The University of Southampton

GLACSWEB features on BBC News at Ten

Published: 21 November 2006

A BBC film crew this month accompanied researchers from the School on one of their regular visits to the Briksdalsbreen glacier in Norway, which has this year shown a dramatic retreat of around 100 metres. The report will be shown on Tuesday 21 November.

The GLACSWEB project, undertaken jointly by the School of Electronics and Computer Science and the School of Geography at the University of Southampton, has been monitoring the behaviour of glaciers in response to climate change. Deep within the Briksdalsbreen glacier in Norway, Europe’s largest ice sheet, Southampton scientists maintain a network of wireless sensors which report data back to Southampton continuously on measurements including movement, pressure, and temperature.

Over the last three years the glacier has been retreating at approximately 100 metres a year, and the warm autumn temperatures of the last few months have contributed to a retreat of around 50 metres since July.

Dr Kirk Martinez says that three factors can be identified as major causes for the glacier’s melting: ‘First we can point to global warming as a result of carbon dioxide increase in the atmosphere,’ he says. ‘Second the negative phase of the North Atlantic oscillation brings less winter snowfall, and finally the presence of the lake at the foot of the glacier caused increasing subglacial melting during the retreat but also provided a fine-grained sediment base over which the glacier rapidly advanced during the 1987-96 advance.’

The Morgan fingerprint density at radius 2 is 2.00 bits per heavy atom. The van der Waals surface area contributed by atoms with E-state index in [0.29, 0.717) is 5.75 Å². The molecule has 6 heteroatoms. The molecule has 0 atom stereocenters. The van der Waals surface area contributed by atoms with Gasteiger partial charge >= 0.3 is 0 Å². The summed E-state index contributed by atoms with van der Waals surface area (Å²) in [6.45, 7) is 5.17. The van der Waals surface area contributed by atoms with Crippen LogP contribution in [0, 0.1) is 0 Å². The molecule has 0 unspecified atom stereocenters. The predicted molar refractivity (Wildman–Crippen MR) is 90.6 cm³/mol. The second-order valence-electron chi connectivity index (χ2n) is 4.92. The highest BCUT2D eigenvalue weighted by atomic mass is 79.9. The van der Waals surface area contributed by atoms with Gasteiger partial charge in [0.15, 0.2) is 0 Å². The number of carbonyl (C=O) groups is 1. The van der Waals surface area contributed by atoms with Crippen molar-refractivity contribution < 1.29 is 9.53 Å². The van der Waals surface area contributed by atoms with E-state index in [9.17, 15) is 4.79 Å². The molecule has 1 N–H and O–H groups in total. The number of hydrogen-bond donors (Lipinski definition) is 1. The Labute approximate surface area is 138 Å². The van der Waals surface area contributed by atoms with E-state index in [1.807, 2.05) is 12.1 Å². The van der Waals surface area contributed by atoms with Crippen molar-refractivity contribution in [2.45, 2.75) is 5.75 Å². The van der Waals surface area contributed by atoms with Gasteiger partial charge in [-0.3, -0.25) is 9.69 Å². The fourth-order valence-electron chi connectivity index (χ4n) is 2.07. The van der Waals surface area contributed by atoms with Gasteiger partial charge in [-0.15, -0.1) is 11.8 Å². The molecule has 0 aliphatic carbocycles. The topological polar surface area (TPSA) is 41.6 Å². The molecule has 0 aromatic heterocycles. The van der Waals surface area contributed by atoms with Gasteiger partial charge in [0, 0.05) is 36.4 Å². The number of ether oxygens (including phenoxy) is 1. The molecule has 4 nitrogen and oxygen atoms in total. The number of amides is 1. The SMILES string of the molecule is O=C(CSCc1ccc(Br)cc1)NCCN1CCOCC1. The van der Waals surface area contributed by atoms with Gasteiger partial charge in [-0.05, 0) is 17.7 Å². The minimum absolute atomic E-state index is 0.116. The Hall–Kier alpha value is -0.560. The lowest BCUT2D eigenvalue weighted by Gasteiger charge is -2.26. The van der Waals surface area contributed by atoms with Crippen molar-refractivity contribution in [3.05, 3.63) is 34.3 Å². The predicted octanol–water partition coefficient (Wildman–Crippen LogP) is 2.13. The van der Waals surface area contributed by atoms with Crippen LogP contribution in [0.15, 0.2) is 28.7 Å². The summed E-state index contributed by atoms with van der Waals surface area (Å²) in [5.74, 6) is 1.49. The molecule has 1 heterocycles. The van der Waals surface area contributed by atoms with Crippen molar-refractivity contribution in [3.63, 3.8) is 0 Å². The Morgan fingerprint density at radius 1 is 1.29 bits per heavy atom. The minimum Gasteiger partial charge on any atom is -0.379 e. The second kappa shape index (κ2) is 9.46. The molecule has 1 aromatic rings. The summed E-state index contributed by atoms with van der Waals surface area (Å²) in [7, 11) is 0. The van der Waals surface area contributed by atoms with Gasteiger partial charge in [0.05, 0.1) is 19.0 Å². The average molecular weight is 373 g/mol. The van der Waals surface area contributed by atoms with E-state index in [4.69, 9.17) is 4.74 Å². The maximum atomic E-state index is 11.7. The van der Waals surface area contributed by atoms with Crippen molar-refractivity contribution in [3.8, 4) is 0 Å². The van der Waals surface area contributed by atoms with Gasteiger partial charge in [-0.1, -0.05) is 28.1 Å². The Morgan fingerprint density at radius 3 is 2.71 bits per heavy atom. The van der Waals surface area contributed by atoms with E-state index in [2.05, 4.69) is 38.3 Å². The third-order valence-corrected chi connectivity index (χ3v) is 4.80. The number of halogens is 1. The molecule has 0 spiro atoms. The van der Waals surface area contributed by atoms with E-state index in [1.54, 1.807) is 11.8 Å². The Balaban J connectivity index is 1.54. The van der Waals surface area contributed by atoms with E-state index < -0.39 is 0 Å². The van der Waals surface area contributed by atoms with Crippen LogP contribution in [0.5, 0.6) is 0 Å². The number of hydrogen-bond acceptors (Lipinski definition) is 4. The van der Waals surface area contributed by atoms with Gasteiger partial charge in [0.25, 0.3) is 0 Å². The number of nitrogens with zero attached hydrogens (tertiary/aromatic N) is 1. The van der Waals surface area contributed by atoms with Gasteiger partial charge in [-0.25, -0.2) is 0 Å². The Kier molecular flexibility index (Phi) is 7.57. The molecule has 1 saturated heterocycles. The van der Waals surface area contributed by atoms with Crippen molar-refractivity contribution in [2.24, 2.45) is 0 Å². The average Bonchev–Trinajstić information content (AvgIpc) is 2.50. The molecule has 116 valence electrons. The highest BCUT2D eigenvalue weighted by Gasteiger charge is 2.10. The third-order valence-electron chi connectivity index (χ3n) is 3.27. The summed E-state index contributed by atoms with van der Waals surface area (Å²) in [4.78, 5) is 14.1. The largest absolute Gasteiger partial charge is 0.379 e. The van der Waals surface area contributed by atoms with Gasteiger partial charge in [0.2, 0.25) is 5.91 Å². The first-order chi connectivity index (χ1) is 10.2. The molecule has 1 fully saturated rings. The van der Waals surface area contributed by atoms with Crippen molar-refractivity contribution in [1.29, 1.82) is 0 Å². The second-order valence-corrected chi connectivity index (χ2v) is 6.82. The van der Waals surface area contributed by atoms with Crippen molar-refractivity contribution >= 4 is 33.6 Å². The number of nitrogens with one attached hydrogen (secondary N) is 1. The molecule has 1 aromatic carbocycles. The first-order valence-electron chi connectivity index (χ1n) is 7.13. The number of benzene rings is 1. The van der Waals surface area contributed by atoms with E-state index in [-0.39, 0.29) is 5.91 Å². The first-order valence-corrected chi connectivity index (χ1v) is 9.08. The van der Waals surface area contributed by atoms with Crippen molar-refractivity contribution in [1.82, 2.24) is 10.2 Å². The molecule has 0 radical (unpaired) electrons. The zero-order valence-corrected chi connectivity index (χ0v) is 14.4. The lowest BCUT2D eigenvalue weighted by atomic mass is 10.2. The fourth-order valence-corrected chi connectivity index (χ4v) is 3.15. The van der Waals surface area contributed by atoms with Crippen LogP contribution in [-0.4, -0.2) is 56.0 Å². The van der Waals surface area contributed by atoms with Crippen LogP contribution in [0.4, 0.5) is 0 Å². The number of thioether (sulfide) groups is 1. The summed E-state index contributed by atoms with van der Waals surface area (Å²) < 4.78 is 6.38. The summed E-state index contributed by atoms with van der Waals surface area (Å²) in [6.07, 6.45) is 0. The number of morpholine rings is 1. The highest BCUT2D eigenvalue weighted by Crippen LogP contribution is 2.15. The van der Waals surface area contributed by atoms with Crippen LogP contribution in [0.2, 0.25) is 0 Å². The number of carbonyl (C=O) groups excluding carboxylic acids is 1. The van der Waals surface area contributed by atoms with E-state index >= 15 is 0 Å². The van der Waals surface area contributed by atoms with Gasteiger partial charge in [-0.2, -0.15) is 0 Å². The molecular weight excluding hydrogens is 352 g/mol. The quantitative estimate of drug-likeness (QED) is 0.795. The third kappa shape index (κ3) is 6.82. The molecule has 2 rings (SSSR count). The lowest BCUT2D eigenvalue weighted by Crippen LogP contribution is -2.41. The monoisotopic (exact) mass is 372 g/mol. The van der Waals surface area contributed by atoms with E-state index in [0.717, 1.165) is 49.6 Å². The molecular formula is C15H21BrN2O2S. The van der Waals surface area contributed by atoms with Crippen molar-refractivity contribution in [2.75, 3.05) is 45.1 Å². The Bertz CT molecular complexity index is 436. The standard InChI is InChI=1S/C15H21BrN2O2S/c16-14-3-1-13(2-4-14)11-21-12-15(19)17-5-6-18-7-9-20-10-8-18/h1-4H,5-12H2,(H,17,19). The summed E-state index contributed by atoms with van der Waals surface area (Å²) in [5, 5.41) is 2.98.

The rapid melting of the ice means that the glacier has become too steep and dangerous to work on, so the project will have to move to another glacier. However, the results from Briksdalsbreen provide much more general indications of glacier behaviour: ‘By charting the dramatic break-up of Briksdalsbreen we can predict what may happen to other rapidly melting glaciers,’ says Dr Martinez. ‘This has particular relevance to the outlet glaciers of Greenland, whose discharge has an important control on the thermohyline circulation, which affects the climate of North-West Europe.’

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